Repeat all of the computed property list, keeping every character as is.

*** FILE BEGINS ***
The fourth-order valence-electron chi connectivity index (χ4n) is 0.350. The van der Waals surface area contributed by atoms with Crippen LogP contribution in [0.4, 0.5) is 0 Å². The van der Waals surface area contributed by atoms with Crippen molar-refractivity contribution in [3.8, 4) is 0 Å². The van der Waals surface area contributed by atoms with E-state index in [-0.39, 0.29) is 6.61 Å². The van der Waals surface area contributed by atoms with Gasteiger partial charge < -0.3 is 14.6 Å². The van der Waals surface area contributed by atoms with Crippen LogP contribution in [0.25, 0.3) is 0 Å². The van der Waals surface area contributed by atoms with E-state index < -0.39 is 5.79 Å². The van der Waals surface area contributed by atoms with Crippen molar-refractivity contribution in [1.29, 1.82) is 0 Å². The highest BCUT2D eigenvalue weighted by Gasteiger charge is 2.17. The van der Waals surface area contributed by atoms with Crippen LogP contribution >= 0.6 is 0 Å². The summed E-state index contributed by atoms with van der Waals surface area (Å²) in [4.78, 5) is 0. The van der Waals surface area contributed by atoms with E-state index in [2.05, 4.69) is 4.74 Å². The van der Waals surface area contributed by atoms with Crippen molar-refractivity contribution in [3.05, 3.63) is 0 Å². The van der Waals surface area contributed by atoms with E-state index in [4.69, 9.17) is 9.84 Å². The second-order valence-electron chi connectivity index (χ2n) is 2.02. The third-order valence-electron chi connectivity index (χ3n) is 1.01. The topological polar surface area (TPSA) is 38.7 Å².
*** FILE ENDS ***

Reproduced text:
The fourth-order valence-electron chi connectivity index (χ4n) is 0.350. The van der Waals surface area contributed by atoms with Crippen LogP contribution in [0.4, 0.5) is 0 Å². The van der Waals surface area contributed by atoms with Crippen molar-refractivity contribution in [3.8, 4) is 0 Å². The van der Waals surface area contributed by atoms with E-state index in [-0.39, 0.29) is 6.61 Å². The van der Waals surface area contributed by atoms with Gasteiger partial charge < -0.3 is 14.6 Å². The van der Waals surface area contributed by atoms with Crippen LogP contribution in [0.25, 0.3) is 0 Å². The van der Waals surface area contributed by atoms with E-state index < -0.39 is 5.79 Å². The van der Waals surface area contributed by atoms with Crippen molar-refractivity contribution in [1.29, 1.82) is 0 Å². The highest BCUT2D eigenvalue weighted by Gasteiger charge is 2.17. The van der Waals surface area contributed by atoms with Crippen LogP contribution >= 0.6 is 0 Å². The summed E-state index contributed by atoms with van der Waals surface area (Å²) in [4.78, 5) is 0. The van der Waals surface area contributed by atoms with E-state index in [2.05, 4.69) is 4.74 Å². The van der Waals surface area contributed by atoms with Crippen molar-refractivity contribution in [3.05, 3.63) is 0 Å². The van der Waals surface area contributed by atoms with E-state index in [4.69, 9.17) is 9.84 Å². The second-order valence-electron chi connectivity index (χ2n) is 2.02. The third-order valence-electron chi connectivity index (χ3n) is 1.01. The topological polar surface area (TPSA) is 38.7 Å².